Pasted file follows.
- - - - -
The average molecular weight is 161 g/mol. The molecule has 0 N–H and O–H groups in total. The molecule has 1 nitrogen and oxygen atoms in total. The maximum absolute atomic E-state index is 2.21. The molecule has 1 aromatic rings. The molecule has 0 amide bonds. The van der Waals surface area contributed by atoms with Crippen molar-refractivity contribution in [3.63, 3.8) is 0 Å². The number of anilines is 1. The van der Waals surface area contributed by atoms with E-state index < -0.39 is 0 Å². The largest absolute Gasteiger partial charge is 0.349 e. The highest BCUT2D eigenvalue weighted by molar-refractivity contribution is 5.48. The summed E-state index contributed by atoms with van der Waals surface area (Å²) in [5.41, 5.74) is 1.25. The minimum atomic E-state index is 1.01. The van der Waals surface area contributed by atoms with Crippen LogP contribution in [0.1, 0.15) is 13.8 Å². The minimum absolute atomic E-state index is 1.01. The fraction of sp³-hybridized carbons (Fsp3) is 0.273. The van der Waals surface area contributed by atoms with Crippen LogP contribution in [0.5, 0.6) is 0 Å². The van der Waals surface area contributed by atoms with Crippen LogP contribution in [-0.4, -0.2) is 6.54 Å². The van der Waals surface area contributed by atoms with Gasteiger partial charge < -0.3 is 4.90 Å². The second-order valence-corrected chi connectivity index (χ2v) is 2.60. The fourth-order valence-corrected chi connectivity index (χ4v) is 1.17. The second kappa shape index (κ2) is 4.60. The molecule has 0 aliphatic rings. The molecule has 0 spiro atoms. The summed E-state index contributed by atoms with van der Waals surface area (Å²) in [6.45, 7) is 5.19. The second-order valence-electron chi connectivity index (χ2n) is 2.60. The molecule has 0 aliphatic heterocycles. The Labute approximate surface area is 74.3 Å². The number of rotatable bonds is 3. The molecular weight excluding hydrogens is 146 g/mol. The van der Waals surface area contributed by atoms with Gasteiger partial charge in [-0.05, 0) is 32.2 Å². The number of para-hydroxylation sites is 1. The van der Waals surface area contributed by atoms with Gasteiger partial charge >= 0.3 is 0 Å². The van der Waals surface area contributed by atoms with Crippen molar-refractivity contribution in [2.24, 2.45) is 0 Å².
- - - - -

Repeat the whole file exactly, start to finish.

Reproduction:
The average molecular weight is 161 g/mol. The molecule has 0 N–H and O–H groups in total. The molecule has 1 nitrogen and oxygen atoms in total. The maximum absolute atomic E-state index is 2.21. The molecule has 1 aromatic rings. The molecule has 0 amide bonds. The van der Waals surface area contributed by atoms with Crippen molar-refractivity contribution in [3.63, 3.8) is 0 Å². The number of anilines is 1. The van der Waals surface area contributed by atoms with E-state index < -0.39 is 0 Å². The largest absolute Gasteiger partial charge is 0.349 e. The highest BCUT2D eigenvalue weighted by molar-refractivity contribution is 5.48. The summed E-state index contributed by atoms with van der Waals surface area (Å²) in [5.41, 5.74) is 1.25. The minimum atomic E-state index is 1.01. The van der Waals surface area contributed by atoms with Crippen LogP contribution in [0.1, 0.15) is 13.8 Å². The minimum absolute atomic E-state index is 1.01. The fraction of sp³-hybridized carbons (Fsp3) is 0.273. The van der Waals surface area contributed by atoms with Crippen LogP contribution in [0.5, 0.6) is 0 Å². The van der Waals surface area contributed by atoms with Crippen LogP contribution in [-0.4, -0.2) is 6.54 Å². The van der Waals surface area contributed by atoms with Gasteiger partial charge < -0.3 is 4.90 Å². The second-order valence-corrected chi connectivity index (χ2v) is 2.60. The fourth-order valence-corrected chi connectivity index (χ4v) is 1.17. The second kappa shape index (κ2) is 4.60. The molecule has 0 aliphatic rings. The molecule has 0 spiro atoms. The summed E-state index contributed by atoms with van der Waals surface area (Å²) in [6.45, 7) is 5.19. The second-order valence-electron chi connectivity index (χ2n) is 2.60. The molecule has 0 aliphatic heterocycles. The Labute approximate surface area is 74.3 Å². The number of rotatable bonds is 3. The molecular weight excluding hydrogens is 146 g/mol. The van der Waals surface area contributed by atoms with Gasteiger partial charge in [-0.05, 0) is 32.2 Å². The number of para-hydroxylation sites is 1. The van der Waals surface area contributed by atoms with Gasteiger partial charge >= 0.3 is 0 Å². The van der Waals surface area contributed by atoms with Crippen molar-refractivity contribution in [2.24, 2.45) is 0 Å².